Another South Carolinian Debutante

Girls in Trucks, by Katie Crouch (2008)

Opening Line: “If you are white, are a girl or boy between the ages of nine and twelve, and, according to a certain committee of mothers, are good enough to associate with Charleston’s other good girls and boys, than Wednesday night is a busy night for you.”

For some reason, the opening line to Katie Crouch’s debut novel reminds me of the opening line to Pride and Prejudice. They’re really not that similar, but the impression is somewhat complementary: If you grow up in this society, you will be paired with someone and you will like it. Pairing up is not an option, but a necessity. And that is what seems to plague poor Sarah Walters throughout her life (and the life of this novel).

Born in Charleston, South Carolina in what feels like the late 70s/early 80s, Sarah is a hesitant debutante at best. Part of the Charleston Camellias, a prestigious society of ladies, she is expected to become a good Southern woman, following the path laid out for her by generations of previous Camellias. Instead, Sarah follows in the path of her older sister Eloise, and jets up north for college to get away from it all. While this seems like a whole new wonderful world to Sarah, reality sets in, and she finds that a self-directed path is not as easy as she hoped. And despite her desire to get away from the debutante matchmaking, her failed relationships and search for the perfect man dominate her life anyway. It isn’t until a family tragedy brings Sarah home that she begins to see that maybe a life in the South wouldn’t be so terrible after all.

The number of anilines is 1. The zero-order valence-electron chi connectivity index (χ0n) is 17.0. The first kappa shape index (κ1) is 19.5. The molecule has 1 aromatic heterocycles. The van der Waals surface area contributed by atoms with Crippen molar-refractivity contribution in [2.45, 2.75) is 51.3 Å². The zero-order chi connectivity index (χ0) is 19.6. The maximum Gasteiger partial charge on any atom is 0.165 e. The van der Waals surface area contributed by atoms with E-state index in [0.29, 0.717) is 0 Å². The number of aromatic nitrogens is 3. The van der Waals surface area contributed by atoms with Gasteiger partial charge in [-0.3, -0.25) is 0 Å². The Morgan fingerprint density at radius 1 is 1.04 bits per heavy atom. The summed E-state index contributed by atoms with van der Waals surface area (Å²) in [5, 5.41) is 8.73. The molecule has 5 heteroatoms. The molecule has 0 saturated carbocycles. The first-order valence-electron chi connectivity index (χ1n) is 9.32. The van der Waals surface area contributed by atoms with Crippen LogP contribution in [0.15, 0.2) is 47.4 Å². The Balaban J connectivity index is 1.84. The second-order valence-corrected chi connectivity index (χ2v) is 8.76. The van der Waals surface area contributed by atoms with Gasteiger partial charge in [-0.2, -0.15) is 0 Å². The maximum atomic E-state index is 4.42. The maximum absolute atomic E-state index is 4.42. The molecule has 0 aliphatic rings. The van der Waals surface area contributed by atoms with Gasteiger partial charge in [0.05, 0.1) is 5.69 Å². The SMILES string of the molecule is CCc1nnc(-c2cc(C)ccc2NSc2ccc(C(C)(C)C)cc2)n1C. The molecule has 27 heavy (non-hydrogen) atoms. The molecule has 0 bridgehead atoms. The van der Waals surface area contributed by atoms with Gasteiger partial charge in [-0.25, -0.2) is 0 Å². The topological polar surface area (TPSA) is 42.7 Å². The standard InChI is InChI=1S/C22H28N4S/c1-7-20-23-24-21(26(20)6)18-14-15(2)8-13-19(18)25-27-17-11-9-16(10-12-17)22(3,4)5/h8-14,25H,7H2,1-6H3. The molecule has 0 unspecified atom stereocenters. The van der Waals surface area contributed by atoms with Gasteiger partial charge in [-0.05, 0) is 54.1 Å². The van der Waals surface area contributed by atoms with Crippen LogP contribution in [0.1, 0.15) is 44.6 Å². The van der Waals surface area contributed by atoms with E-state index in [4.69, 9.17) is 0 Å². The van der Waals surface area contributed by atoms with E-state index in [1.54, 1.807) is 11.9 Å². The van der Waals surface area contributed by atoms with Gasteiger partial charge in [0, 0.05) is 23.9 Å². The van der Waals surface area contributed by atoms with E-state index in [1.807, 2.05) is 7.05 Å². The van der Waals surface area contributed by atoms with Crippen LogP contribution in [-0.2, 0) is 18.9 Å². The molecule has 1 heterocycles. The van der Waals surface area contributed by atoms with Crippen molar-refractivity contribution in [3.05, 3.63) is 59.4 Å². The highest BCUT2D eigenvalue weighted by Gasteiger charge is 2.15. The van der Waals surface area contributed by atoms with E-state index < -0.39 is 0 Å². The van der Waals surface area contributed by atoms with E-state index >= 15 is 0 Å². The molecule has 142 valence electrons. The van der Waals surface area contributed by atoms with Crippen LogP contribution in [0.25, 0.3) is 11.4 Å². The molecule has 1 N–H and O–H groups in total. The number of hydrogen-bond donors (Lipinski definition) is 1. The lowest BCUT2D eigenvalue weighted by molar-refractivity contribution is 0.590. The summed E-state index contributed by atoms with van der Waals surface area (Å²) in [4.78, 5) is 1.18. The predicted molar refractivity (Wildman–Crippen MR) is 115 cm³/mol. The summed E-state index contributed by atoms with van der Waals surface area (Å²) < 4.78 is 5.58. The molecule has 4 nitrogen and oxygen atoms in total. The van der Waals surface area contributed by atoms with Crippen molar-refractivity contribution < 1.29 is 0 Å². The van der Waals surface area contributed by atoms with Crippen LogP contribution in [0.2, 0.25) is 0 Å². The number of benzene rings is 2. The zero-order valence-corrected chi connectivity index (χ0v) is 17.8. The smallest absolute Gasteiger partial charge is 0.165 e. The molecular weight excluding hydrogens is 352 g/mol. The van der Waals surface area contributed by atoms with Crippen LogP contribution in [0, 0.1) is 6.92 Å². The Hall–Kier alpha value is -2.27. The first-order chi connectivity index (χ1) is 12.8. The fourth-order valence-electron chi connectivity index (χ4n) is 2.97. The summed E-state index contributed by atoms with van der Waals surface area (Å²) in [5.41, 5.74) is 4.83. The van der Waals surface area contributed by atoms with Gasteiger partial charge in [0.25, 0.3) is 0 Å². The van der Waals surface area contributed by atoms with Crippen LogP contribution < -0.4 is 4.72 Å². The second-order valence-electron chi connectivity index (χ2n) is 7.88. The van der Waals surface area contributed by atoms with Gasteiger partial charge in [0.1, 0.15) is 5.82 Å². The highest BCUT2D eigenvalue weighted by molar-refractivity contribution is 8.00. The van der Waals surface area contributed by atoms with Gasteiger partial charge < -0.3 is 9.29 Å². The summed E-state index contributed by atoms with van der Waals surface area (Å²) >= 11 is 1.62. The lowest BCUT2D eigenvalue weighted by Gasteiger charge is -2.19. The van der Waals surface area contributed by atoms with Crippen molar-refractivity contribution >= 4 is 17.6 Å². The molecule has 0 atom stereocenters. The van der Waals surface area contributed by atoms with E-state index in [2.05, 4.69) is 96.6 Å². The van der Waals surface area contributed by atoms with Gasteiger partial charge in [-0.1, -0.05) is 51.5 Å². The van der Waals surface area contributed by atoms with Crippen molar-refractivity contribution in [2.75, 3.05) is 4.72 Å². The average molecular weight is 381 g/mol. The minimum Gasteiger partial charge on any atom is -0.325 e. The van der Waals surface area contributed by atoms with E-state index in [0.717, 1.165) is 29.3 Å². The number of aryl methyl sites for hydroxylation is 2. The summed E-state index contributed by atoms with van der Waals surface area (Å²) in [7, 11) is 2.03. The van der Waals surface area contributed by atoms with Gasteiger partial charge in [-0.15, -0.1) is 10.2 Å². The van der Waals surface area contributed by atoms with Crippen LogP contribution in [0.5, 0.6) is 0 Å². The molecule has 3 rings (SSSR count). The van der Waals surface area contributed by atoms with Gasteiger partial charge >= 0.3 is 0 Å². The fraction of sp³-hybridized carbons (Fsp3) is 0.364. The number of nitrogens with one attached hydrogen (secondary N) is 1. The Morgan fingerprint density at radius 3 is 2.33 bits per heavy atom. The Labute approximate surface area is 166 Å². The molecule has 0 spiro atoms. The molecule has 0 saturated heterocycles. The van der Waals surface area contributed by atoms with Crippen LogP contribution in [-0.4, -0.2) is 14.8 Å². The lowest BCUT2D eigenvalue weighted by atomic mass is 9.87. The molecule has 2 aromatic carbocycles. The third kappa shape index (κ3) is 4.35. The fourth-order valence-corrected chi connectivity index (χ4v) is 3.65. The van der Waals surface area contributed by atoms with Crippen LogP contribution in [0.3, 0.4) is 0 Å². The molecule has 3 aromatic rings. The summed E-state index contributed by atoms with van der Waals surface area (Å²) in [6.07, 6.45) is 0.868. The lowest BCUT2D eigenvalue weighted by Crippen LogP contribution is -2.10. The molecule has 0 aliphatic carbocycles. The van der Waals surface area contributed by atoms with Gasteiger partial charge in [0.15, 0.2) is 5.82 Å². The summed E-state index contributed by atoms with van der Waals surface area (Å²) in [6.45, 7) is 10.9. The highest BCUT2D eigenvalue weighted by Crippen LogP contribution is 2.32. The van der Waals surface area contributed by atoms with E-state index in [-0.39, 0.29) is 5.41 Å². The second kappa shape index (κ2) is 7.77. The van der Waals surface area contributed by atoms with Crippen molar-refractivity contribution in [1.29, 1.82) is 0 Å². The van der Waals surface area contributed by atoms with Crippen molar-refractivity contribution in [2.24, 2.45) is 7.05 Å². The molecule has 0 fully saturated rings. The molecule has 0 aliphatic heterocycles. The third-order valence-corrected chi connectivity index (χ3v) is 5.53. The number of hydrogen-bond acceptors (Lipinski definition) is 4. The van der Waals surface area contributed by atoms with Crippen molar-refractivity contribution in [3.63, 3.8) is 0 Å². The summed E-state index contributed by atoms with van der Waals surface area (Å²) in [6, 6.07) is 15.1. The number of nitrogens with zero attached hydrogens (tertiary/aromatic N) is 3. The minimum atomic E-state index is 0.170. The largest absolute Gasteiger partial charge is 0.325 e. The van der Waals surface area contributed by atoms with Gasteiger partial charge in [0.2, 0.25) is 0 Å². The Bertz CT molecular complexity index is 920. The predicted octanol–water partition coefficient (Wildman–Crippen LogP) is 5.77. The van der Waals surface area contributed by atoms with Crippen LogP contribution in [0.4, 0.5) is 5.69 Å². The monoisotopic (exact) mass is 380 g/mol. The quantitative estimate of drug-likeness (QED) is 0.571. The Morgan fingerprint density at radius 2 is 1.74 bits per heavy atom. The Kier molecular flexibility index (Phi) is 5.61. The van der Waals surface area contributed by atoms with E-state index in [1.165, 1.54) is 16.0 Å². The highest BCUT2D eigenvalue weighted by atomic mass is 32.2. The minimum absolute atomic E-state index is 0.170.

I was drawn to this book by the gorgeous cover, and as a brand new South Carolinian. It wasn’t quite what I’d hoped for, and was unnecessarily complicated by strange shifts in point of view/voice. However, Crouch does give us snippets of unexpected humor sprinkled where they are needed to keep us from spiraling into Sarah’s despair, which helped keep me turning the pages.

1.5 stars

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